Follower guidance: concept and rationale

The idea that I am calling “follower guidance” is about how to relate with chosen others to promote good work, well being, personal growth and development, in an essentially peer-to-peer manner — it’s an alternative to “mentoring”.

Detailing this vision will prepare the ground for thinking about technology to support the relationships and the learning that results from them, which will fill the space left when traditional control hierarchies no longer work well.

The motivation for the idea

Where do people get their direction from? What or who guides someone, and how? How do people find their way, in life, in education, in a work career, etc.? How do people find a way to live a good and worthwhile life, with satisfying, fulfilling work and relationships? All big questions, addressed, as circumstances allow, by others involved in those people’s education, in their personal and professional development, in advice and guidance, coaching and mentoring; as well as by their family and friends.

In my previous post I set out some related challenges. Since then, I was reminded of these kinds of question by a blog post I saw via Venessa Miemis.

To put possible answers in context: in traditionalist societies I would expect people’s life paths to have relatively few options, and the task of orientation and navigation therefore to be relatively straightforward. People know their allotted place in society, and if they are happy with that, fine. But the appropriate place for this attitude is progressively shrinking back into the childhood years, as the world has ever more variety — and ever less certainty — available to adults. Experts often have more options to hand than their own internal decision making can easily process. Perhaps I can illustrate this from my own situation.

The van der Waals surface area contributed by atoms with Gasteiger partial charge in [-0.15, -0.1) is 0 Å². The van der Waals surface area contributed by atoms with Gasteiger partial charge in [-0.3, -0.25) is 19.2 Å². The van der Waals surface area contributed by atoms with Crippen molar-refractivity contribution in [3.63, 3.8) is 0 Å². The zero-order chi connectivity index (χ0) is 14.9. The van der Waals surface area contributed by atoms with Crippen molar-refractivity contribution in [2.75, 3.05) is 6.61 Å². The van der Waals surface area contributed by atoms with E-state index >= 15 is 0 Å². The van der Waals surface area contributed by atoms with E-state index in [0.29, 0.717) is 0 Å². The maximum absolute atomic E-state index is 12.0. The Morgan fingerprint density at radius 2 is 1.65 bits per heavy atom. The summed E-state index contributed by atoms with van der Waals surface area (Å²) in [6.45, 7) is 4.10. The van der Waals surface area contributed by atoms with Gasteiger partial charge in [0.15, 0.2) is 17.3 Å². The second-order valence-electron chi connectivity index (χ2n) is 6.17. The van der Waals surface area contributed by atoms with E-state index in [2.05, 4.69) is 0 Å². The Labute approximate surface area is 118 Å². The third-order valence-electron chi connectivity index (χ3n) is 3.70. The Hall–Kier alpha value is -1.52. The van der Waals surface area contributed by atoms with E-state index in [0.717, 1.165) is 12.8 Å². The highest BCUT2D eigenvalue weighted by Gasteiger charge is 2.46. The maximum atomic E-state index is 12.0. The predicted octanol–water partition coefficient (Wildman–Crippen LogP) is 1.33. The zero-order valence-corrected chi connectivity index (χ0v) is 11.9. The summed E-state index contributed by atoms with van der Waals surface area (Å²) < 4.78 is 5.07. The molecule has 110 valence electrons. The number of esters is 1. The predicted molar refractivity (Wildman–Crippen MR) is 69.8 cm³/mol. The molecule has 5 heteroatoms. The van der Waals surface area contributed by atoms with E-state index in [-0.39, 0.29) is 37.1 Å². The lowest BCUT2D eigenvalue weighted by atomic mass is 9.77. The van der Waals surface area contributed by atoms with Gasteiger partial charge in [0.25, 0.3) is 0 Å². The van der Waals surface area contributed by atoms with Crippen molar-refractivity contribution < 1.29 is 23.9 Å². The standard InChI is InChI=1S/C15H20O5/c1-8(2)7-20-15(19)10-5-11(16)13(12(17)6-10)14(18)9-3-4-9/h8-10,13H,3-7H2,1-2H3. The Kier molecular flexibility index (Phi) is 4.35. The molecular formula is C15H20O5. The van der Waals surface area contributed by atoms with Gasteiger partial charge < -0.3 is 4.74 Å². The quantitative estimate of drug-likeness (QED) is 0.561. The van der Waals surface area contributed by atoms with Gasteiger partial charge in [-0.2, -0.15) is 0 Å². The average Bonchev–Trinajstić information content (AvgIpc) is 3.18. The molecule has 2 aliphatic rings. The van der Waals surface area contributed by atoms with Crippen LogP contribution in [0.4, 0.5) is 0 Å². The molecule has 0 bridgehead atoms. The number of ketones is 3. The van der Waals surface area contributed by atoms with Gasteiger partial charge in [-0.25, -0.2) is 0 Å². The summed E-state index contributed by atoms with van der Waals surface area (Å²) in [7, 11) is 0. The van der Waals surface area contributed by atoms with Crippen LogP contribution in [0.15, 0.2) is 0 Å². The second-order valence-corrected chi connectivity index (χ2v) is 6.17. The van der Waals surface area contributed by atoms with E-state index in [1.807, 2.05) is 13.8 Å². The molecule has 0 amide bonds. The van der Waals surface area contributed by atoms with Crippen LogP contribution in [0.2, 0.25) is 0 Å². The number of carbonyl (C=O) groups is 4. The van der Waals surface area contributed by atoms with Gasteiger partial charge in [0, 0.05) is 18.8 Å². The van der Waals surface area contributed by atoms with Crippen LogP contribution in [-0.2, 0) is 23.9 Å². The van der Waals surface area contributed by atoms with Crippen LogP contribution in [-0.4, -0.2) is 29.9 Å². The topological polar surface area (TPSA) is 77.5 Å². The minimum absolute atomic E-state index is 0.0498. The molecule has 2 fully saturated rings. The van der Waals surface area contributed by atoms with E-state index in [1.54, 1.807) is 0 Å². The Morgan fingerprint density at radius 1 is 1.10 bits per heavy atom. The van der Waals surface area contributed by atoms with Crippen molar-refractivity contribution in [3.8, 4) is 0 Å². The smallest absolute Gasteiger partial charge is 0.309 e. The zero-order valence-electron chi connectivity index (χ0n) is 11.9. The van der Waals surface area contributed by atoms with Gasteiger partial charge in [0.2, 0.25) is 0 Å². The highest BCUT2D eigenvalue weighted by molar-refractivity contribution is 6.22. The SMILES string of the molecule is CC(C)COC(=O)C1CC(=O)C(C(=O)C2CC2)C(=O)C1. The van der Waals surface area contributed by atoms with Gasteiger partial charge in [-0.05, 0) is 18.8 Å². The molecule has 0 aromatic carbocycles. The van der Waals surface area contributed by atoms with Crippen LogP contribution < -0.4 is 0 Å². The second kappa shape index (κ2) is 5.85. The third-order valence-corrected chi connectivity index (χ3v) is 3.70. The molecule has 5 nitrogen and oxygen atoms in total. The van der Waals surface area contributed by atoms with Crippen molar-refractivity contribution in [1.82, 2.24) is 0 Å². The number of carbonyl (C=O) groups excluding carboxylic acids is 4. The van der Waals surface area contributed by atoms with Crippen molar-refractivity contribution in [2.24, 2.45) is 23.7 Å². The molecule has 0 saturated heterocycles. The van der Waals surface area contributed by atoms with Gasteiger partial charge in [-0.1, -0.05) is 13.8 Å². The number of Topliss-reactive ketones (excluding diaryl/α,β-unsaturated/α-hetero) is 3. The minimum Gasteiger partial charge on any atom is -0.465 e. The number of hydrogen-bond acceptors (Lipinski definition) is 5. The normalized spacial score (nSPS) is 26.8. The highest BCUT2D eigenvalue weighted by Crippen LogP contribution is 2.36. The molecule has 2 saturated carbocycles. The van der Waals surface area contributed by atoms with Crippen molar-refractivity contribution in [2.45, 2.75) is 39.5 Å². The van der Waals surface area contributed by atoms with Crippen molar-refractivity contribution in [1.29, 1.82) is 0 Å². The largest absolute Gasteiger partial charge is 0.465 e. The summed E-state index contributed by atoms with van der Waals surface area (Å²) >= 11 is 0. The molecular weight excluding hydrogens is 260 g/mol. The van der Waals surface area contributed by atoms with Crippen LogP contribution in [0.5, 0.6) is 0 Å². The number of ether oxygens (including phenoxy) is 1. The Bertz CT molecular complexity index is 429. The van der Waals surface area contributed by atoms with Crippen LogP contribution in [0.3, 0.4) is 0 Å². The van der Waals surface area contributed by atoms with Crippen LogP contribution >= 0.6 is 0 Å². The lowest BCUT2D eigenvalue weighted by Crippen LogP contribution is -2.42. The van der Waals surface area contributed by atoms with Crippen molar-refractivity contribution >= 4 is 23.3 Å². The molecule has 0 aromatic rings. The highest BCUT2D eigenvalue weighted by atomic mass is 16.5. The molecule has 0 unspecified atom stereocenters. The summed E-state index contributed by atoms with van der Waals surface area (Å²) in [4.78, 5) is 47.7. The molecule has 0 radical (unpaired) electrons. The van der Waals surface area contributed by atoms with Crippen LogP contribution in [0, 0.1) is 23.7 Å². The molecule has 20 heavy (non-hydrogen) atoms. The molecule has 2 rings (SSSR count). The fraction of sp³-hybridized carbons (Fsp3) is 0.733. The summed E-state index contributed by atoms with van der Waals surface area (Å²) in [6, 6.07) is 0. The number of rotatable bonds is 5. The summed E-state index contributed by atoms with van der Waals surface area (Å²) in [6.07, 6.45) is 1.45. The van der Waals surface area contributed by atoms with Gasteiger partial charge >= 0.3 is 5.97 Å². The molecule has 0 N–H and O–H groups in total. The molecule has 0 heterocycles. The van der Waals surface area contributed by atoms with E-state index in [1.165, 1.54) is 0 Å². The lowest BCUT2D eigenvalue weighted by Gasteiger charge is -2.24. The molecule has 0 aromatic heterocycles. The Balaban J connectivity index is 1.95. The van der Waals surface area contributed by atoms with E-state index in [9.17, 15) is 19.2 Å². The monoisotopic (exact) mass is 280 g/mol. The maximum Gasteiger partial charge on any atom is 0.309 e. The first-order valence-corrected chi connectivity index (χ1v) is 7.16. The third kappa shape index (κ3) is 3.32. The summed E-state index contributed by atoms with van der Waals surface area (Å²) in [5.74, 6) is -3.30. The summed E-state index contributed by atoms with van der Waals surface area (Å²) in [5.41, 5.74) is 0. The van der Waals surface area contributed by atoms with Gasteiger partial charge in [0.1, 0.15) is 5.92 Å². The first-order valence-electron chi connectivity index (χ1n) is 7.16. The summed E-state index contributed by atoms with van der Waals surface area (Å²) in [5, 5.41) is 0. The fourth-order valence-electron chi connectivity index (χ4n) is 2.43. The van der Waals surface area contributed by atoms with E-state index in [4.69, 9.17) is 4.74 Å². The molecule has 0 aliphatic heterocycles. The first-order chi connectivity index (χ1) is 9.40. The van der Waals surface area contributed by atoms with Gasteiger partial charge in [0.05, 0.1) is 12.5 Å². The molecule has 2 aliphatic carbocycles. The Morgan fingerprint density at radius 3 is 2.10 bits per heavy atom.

Take CETIS, where I currently have a 0.6 FTE contract. It’s a brilliant place to work, within the University of Bolton’s IEC, with so many people who seem somehow to combine expertise and generosity with passion for their own interesting areas or work. It has never felt like a hierarchical workplace, and staff there are expected to be largely self-determining as well as self-motivated. While some CETIS people work closely together, I do so less, because other staff at Bolton are not so interested in the learner-centred side of learning technology and interoperability. Working largely by myself, it is not so easy to decide on priorities for my own effort, and it would be hard for anyone else to give an informed opinion on where I would best devote my time. Happily, the norm is for things to work out, with what I sense as priorities being accepted by others as worthwhile. But what if … ? It’s not the norm in CETIS culture for anyone to be told that they must stop doing what they think is most worthwhile and instead do something less appealing.

Or take Unlike Minds (“UM”), with whom I am currently investigating collaboration, both for myself and for CETIS. UM is a “capability network” — essentially a non-hierarchical grouping of people with fascinatingly rich and diverse backgrounds and approaches, but similarities of situation and motivation. Here, the starting point is that everyone is assumed to be independent and professional (though some, like me, have some employment). It is a challenge to arrange for very busy independent associates to spend significant amounts of their own time “following” the work of other UMs. But if they did so, they might well be able to contribute to filling any orientation deficit of others, as they would in turn be helped if they wanted. I would expect that the more colleagues know about each other’s work, the more they can help focus motivation; the richer will be the collective UM culture; and the more effective UM will become as a capability network.